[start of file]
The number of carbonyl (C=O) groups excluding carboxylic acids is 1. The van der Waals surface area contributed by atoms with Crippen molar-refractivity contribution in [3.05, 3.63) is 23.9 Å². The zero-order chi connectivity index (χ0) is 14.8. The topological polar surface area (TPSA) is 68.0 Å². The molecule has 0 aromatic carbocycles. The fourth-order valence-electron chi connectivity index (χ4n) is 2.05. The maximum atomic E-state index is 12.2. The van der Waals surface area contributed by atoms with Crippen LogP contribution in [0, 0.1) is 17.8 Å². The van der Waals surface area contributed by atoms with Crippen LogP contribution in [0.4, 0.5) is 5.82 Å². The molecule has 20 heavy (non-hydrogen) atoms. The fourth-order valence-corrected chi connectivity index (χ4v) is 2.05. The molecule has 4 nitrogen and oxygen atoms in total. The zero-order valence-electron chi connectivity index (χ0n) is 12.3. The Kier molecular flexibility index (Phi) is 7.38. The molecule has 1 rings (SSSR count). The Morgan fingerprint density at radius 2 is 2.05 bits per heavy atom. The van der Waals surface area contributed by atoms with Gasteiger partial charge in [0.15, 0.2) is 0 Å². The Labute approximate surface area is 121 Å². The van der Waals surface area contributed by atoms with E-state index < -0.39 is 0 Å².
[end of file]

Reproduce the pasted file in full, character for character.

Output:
The number of carbonyl (C=O) groups excluding carboxylic acids is 1. The van der Waals surface area contributed by atoms with Crippen molar-refractivity contribution in [3.05, 3.63) is 23.9 Å². The zero-order chi connectivity index (χ0) is 14.8. The topological polar surface area (TPSA) is 68.0 Å². The molecule has 0 aromatic carbocycles. The fourth-order valence-electron chi connectivity index (χ4n) is 2.05. The maximum atomic E-state index is 12.2. The van der Waals surface area contributed by atoms with Crippen LogP contribution in [0, 0.1) is 17.8 Å². The van der Waals surface area contributed by atoms with Crippen LogP contribution in [0.4, 0.5) is 5.82 Å². The molecule has 20 heavy (non-hydrogen) atoms. The fourth-order valence-corrected chi connectivity index (χ4v) is 2.05. The molecule has 4 nitrogen and oxygen atoms in total. The zero-order valence-electron chi connectivity index (χ0n) is 12.3. The Kier molecular flexibility index (Phi) is 7.38. The molecule has 1 rings (SSSR count). The Morgan fingerprint density at radius 2 is 2.05 bits per heavy atom. The van der Waals surface area contributed by atoms with Gasteiger partial charge in [0.15, 0.2) is 0 Å². The Labute approximate surface area is 121 Å². The van der Waals surface area contributed by atoms with E-state index < -0.39 is 0 Å².